Violence in Assam by Vasant G. Gandhi SignUp
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Analysis Share This Page
Violence in Assam
by Vasant G. Gandhi Bookmark and Share



On July 19 a fight between illegal aliens from Bangladesh and Indian citizens belonging to the Bodo community in the Assam state led to a killing of over 40 people.  Many were injured, scores of homes were burned or razed, and thousands are now in shelters.  The area has been a hot bed for violence for years. 

Hot bed

Before India’s independence in 1947, the entire northeast region of 257,168 square kilometers was known as the Assam Province.  Today, it is divided into seven states, fondly referred to as the seven sisters: Arunachal Pradesh, Assam, Manipur, Meghalaya, Mizoram, Nagaland, and Tripura.
 
The states are surrounded by four countries: Bangladesh, Bhutan, China, and Myanmar (formerly Burma).   With the exception of Bhutan, the three remaining countries are hostile toward India.  China is interested in grabbing all seven states, starting with Arunachal Pradesh.  Muslims living in Myanmar’s northwest area are infiltrating into Mizoram, Manipur, and Nagaland to escape military rule.  Bangladesh’s 4,053 kilometer border with India is easily penetrable and lightly policed, allowing Bangladeshis to enter into India illegally.
 
Foreign neighbors are partly to blame for the hot bed.  No other state in India is facing multiple and hostile nations on its borders like the seven sisters, except Jammu and Kashmir. 
 
Siliguri Corridor
 
While she is failing to prevent or control the destruction, how is India going to defend her seven daughters in the event of a large scale military war with China or Bangladesh or both? 
 
Before the partitioning of India in 1947, the province was accessible via roads that are now part of Bangladesh.  Assam is now reached first by traveling almost all the way to the north in the West Bengal state and then turning east toward the narrow Siliguri passageway into the state.  This tiny corridor links Assam (which in turn connects to the remaining six sisters) to mainland India.  This connection is like a string to a kite.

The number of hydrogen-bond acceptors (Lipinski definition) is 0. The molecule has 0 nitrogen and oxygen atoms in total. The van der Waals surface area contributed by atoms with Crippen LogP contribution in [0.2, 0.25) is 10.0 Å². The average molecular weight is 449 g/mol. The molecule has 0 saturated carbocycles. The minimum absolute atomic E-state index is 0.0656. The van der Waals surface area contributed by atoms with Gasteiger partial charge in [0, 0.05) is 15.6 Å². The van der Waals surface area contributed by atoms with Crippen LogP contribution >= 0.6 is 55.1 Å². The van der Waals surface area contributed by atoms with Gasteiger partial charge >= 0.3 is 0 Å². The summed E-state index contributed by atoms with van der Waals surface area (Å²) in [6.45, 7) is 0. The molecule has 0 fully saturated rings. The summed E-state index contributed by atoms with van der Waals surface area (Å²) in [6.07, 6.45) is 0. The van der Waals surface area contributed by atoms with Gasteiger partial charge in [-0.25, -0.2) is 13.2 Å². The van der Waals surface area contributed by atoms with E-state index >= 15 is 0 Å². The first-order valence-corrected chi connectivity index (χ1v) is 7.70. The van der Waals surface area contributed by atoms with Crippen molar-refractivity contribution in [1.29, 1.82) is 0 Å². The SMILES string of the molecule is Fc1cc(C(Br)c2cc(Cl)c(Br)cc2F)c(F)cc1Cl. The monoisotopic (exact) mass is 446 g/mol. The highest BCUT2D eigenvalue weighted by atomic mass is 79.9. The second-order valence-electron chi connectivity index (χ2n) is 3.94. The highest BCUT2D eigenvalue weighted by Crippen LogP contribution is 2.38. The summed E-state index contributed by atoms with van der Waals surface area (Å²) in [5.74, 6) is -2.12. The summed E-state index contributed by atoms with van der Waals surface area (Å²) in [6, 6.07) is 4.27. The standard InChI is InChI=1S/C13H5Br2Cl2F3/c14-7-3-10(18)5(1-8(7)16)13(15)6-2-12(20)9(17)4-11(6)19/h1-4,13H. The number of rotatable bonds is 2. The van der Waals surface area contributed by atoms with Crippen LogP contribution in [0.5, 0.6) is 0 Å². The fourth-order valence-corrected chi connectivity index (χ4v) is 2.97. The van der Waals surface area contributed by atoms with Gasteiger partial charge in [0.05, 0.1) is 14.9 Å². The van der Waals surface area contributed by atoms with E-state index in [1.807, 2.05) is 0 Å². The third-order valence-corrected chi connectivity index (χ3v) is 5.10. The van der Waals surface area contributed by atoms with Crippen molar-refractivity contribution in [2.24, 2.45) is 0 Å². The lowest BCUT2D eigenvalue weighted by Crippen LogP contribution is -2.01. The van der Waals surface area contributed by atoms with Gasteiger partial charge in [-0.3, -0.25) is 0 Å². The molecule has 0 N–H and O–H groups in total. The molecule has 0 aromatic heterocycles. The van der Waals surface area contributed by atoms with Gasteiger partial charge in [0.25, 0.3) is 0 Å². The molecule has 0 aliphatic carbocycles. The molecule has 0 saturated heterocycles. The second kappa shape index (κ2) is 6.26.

One end of the string is tied to a kite flying in the air, while the other end is tightly held between the index finger and thumb of a kite-flyer standing on the ground and steering the kite.  If the string gets cut, the kite is gone forever.  Similarly, if the enemies cut off this corridor, our seven sisters are gone forever!
 
If India loses the Siliguri area, it will lose the seven states.  You don’t have to be a military expert to figure this out; just look at India’s map.
 
Solution
 
Our land of seven-sisters and the Brahmaputra River and tea farms is full of various cultures and languages, tropical forests and lush green landscapes, and wonderful, colorful, and fascinating people.
 
Let us protect our land and lives by militarily sealing and securing the porous borders, and in so doing, stop arms, money, illegal aliens, and drugs from coming into the country.  Let us uplift the people economically by creating job opportunities through a free enterprise system, thereby reducing poverty and ending the bloodshed. 
 
Finally, let us explore the idea of expanding into Bangladesh because of its geographical location, and because every year its net migration rate of -1.04 per 1000 results in more than 160,000 Bangladeshis leaving the country.  Where are they going besides the Gulf nations?
   
Images (c) Gettyimages.com 
 

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02-Aug-2012
More by :  Vasant G. Gandhi
 
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